7 Reasons to Ask for Alaska Seafood
WILD -- Alaska Seafood is wild-caught! There is no finfish farming allowed in Alaska.* The seafood is harvested in the wild, in the pristine waters off Alaska's rugged 34,000 mile coastline.
NATURAL -- Alaska Seafood is seafood at its natural best. Alaska boasts five species of salmon, shrimp, scallops, crab, and whitefish varieties that include pollock, halibut, Pacific cod, black cod, sole, and rockfish. They mature at a natural pace, swimming freely in the icy cold waters and eating a natural diet of marine organisms.
SUSTAINABLE -- Alaska's Seafood is eco-friendly. Alaska's abundant seafood species are part of healthy, intact ecosystems, and the fisheries are managed for sustainability. Ever since statehood, in 1959, Alaska's fisheries have been managed with the long-term health of the stocks as a top priority. This is mandated by the Constitution of the State of Alaska. Alaska's healthy marine environment and sustainable fisheries management are a model for the world.
FLAVOR -- The superior flavor and texture of Alaska seafood is prized around the world. They get their flavor and flesh color from their natural diet of marine organisms: in the case of salmon, this includes krill and tiny crustaceans. Salmon migrate thousands of miles over the course of their lifetime, and all that exercise in cold water gives the fish a firm texture. Each of the five salmon species -- pink, keta, sockeye, coho, and king -- has its own characteristics of color and flavor.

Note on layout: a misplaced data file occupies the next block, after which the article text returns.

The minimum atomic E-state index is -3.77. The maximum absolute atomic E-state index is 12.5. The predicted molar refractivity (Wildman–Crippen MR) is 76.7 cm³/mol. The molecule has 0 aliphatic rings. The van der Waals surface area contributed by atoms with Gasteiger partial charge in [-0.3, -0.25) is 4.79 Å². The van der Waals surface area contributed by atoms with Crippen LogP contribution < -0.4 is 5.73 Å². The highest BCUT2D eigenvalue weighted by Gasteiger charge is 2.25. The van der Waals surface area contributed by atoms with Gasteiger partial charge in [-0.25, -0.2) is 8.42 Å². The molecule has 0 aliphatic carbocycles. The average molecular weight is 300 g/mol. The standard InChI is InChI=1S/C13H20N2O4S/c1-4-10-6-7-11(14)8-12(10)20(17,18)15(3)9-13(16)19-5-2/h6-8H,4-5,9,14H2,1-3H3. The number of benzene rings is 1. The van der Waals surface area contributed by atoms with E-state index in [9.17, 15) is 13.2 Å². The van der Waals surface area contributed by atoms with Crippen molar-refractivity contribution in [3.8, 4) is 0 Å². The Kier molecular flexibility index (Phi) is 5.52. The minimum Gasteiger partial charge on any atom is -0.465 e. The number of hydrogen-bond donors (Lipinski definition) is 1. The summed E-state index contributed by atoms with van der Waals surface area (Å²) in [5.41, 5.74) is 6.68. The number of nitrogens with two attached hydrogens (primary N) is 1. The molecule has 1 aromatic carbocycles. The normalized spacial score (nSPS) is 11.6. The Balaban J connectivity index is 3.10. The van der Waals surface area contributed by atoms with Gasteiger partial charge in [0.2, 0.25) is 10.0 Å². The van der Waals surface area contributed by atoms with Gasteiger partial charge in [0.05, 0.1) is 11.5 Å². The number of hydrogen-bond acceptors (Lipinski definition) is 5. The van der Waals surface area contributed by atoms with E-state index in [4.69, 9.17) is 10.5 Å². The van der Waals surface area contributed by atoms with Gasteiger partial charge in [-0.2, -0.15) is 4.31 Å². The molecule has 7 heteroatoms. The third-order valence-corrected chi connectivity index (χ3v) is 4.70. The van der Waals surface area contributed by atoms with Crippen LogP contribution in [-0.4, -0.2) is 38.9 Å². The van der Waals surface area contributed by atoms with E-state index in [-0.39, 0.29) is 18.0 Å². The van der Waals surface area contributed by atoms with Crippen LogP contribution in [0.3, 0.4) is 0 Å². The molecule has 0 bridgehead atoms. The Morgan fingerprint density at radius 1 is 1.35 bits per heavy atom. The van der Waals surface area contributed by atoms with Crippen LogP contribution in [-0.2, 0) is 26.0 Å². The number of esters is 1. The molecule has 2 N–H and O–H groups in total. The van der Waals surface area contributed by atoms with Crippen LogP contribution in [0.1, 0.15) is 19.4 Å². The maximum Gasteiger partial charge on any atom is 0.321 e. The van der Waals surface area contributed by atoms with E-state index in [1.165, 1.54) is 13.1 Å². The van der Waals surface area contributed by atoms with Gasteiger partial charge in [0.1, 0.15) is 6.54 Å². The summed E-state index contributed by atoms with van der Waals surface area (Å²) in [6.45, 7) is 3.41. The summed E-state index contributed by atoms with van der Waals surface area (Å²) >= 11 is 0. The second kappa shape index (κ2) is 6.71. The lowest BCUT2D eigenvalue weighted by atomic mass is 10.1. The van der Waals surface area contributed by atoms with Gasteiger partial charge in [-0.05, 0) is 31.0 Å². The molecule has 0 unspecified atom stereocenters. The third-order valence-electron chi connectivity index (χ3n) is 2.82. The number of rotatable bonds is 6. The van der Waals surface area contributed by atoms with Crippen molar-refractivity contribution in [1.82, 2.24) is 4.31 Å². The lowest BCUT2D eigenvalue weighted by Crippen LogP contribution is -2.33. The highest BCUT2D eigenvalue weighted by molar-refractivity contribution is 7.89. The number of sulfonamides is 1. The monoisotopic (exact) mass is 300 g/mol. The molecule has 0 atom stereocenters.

VERSATILE -- Alaska seafood is easy to prepare. You can grill, poach, bake, sauté, or smoke.
HEALTHY -- Alaska seafood is healthy and nutritious. It is high in protein and low in saturated fat, and a natural source of "good fats" -- heart-healthy omega-3s.
U.S. JOBS for a HEALTHY ECONOMY -- Over half the seafood collected by American fishing families is harvested in the waters off Alaska. Although many of the families fish from small vessels and the seafood is usually processed in small communities, the Alaska seafood industry is a major economic engine: it is Alaska's largest private sector employer, providing work for 54,000 people and worth an estimated $5.8 billion to Alaska in direct and induced economic output.
For more information about wild Alaska seafood, visit Alaska Seafood Marketing Institute.
*Shellfish mariculture is legal in Alaska giving rise to a small oyster industry and fledgling geoduck clam operations. Alaska also has some salmon hatcheries to give juvenile salmon a "jump start." Eggs from local, wild broodstock are fertilized and the salmon spend the first part of their life cycle in the hatchery, and most are released when they are about the size of your smallest finger.
Published with permission by Alaska Seafood Marketing Institute.